Thank you, Mr. Chair.
Good afternoon, Mr. Chair, Vice Chairs, and members of the committee.
I am joined by my colleagues Mostafa Askari, Deputy Parliamentary Budget Officer, Chris Matier, Senior Director, Economic and Fiscal Analysis, and Trevor Shaw, Economic Analyst, also with the Economic and Fiscal Analysis team. We are grateful for your invitation to appear to discuss our economic and fiscal outlook for October 2017. As you know, these are part of the PBO's legislated mandate, in order to promote greater budget transparency and accountability.
As members of the committee may know, this report was prepared in response to the motion adopted by this committee on February 4, 2016. However, since then, the PBO legislation under the Parliament of Canada Act was amended. It is therefore in accordance with that legislation that yesterday we provided a copy of the report to the chair and the clerk. We made the report available to the public one business day after, that is, this morning.
Going back to the report, regarding the economic outlook, the Canadian economy advanced at a robust pace in the first half of 2017. However, beginning in the second half, we project that growth and consumer spending will moderate and residential investment will continue to decline as borrowing rates rise and disposable income gains diminish.
We project real GDP growth to slow from 3.1% in 2017 to 1.9% in 2018, and then average 1.7% annually over 2019 to 2022. Nominal GDP, which is the broadest single measure of the tax base, is projected to grow at 4.1% annually, on average, over 2017 to 2022. Compared with our April outlook, the projected level of nominal GDP is broadly unchanged.
We assume that the Bank of Canada will maintain its policy interest rate at 1% until January 2018. As core inflation continues to firm through 2018, we project that the Bank of Canada will gradually increase its policy rate by 25 basis points each quarter until it reaches its neutral level of 3% by the end of 2019.
Our economic outlook reflects the view that possible upside and downside outcomes are, broadly speaking, equally likely. In terms of downside risks, we maintain that the most important risk is weaker business investment. In terms of upside risks, we maintain that the most important risk is stronger household spending.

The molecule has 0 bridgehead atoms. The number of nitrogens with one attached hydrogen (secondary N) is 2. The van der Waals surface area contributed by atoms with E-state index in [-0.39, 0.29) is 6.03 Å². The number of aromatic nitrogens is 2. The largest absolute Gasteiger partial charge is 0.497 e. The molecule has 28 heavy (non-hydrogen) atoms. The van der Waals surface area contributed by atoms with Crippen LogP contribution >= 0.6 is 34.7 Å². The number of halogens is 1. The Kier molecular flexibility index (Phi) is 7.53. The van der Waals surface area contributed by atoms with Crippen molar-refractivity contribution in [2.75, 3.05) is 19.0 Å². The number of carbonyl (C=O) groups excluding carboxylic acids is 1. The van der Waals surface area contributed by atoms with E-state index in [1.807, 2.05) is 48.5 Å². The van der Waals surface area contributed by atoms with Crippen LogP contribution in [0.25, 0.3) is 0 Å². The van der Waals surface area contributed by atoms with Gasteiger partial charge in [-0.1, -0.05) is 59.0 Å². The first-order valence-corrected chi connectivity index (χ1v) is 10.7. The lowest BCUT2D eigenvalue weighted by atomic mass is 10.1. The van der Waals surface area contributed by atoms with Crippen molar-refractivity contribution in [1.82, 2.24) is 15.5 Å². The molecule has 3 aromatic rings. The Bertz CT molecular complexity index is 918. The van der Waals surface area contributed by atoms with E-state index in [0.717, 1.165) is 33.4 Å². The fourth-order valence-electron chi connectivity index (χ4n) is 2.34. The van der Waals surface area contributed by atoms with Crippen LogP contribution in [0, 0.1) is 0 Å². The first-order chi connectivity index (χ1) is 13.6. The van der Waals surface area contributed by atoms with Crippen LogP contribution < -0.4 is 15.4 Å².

On the fiscal outlook, the budgetary deficit in 2016-17 was $17.8 billion. This is $2.8 billion lower than we projected in April, reflecting lower than expected direct program expenses, due in part to an estimated $2 billion in unspent infrastructure funding.
For the current fiscal year, 2017-18, we expect that the budgetary balance will show a deficit of $20.2 billion, which is 0.9% of GDP. We project that budgetary deficits will decline gradually, falling to $9.9 billion, which is 0.4% of GDP, in 2022-23. Lower direct program spending accounts for most of the reduction in the deficit over the projection horizon.
Compared with our April outlook, we are projecting budgetary deficits that are $2.2 billion lower, on average, from 2017-18 to 2021-22.
In budget 2016, the government committed to reducing the federal debt-to-GDP ratio to a lower level over a five-year period ending in 2020-21. This translates into a fiscal target of 31% or lower for the federal debt-to-GDP ratio in 2020-21. Under current tax and spending plans, we project that the federal debt-to-GDP ratio will be 29% in 2020-21, which is two percentage points of GDP lower than the government’s target.
Given the possible scenarios surrounding our economic outlook, and on a status quo basis, it is unlikely that the budget will be balanced, or in a surplus position, over the medium term. However, it is likely that the federal debt-to-GDP ratio will fall below its target level of 31% over 2017-18 to 2022-23. We estimate that there is, approximately, a 70% chance that the federal debt-to-GDP ratio will be below its target.
Lastly, in our report published today, we also provided some tables comparing our economic and fiscal projections to the government's projections presented in the fall economic statement. Consistent with the PBO's legislated mandate, we plan to publish an analysis of the fall economic statement in the coming weeks.
Once again, my colleagues and I would be pleased to answer any questions you may have about our economic and fiscal outlook or any other analysis.
Thank you, Mr. Chair.